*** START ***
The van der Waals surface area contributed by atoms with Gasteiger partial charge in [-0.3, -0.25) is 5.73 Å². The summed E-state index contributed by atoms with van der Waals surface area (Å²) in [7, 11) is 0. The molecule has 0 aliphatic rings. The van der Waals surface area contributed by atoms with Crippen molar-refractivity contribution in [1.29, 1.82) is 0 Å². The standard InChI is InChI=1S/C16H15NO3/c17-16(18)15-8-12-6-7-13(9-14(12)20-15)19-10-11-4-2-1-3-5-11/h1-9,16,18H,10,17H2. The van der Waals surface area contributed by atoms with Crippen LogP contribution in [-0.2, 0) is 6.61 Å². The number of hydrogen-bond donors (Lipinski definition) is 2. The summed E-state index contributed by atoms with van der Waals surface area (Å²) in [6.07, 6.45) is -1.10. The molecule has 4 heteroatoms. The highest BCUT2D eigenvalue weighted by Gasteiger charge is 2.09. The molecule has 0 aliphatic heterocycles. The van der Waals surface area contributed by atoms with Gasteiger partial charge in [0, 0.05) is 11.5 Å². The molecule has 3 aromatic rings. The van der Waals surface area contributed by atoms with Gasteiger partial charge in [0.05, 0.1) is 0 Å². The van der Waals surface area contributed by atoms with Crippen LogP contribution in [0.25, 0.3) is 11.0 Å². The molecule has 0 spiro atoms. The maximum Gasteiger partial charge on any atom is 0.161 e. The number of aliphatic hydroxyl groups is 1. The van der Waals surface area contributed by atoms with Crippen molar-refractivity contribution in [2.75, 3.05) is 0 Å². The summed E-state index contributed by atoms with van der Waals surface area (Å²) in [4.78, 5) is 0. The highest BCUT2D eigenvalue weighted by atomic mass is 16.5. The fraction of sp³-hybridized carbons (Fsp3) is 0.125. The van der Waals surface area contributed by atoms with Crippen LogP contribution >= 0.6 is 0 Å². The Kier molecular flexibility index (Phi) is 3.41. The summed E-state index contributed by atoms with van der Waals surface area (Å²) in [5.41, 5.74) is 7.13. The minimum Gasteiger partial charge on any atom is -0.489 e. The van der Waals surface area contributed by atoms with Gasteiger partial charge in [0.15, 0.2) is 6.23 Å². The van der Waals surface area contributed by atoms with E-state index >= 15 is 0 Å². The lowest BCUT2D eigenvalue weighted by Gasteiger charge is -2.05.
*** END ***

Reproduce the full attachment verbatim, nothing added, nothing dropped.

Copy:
The van der Waals surface area contributed by atoms with Gasteiger partial charge in [-0.3, -0.25) is 5.73 Å². The summed E-state index contributed by atoms with van der Waals surface area (Å²) in [7, 11) is 0. The molecule has 0 aliphatic rings. The van der Waals surface area contributed by atoms with Crippen molar-refractivity contribution in [1.29, 1.82) is 0 Å². The standard InChI is InChI=1S/C16H15NO3/c17-16(18)15-8-12-6-7-13(9-14(12)20-15)19-10-11-4-2-1-3-5-11/h1-9,16,18H,10,17H2. The van der Waals surface area contributed by atoms with Crippen LogP contribution in [-0.2, 0) is 6.61 Å². The number of hydrogen-bond donors (Lipinski definition) is 2. The summed E-state index contributed by atoms with van der Waals surface area (Å²) in [6.07, 6.45) is -1.10. The molecule has 4 heteroatoms. The highest BCUT2D eigenvalue weighted by Gasteiger charge is 2.09. The molecule has 0 aliphatic heterocycles. The van der Waals surface area contributed by atoms with Gasteiger partial charge in [0, 0.05) is 11.5 Å². The molecule has 3 aromatic rings. The van der Waals surface area contributed by atoms with Gasteiger partial charge in [0.05, 0.1) is 0 Å². The van der Waals surface area contributed by atoms with Crippen LogP contribution in [0.25, 0.3) is 11.0 Å². The molecule has 0 spiro atoms. The maximum Gasteiger partial charge on any atom is 0.161 e. The number of aliphatic hydroxyl groups is 1. The van der Waals surface area contributed by atoms with Crippen molar-refractivity contribution in [2.75, 3.05) is 0 Å². The summed E-state index contributed by atoms with van der Waals surface area (Å²) in [4.78, 5) is 0. The highest BCUT2D eigenvalue weighted by atomic mass is 16.5. The fraction of sp³-hybridized carbons (Fsp3) is 0.125. The van der Waals surface area contributed by atoms with Crippen LogP contribution >= 0.6 is 0 Å². The Kier molecular flexibility index (Phi) is 3.41. The summed E-state index contributed by atoms with van der Waals surface area (Å²) in [5.41, 5.74) is 7.13. The minimum Gasteiger partial charge on any atom is -0.489 e. The van der Waals surface area contributed by atoms with Gasteiger partial charge in [0.15, 0.2) is 6.23 Å². The van der Waals surface area contributed by atoms with E-state index >= 15 is 0 Å². The lowest BCUT2D eigenvalue weighted by Gasteiger charge is -2.05.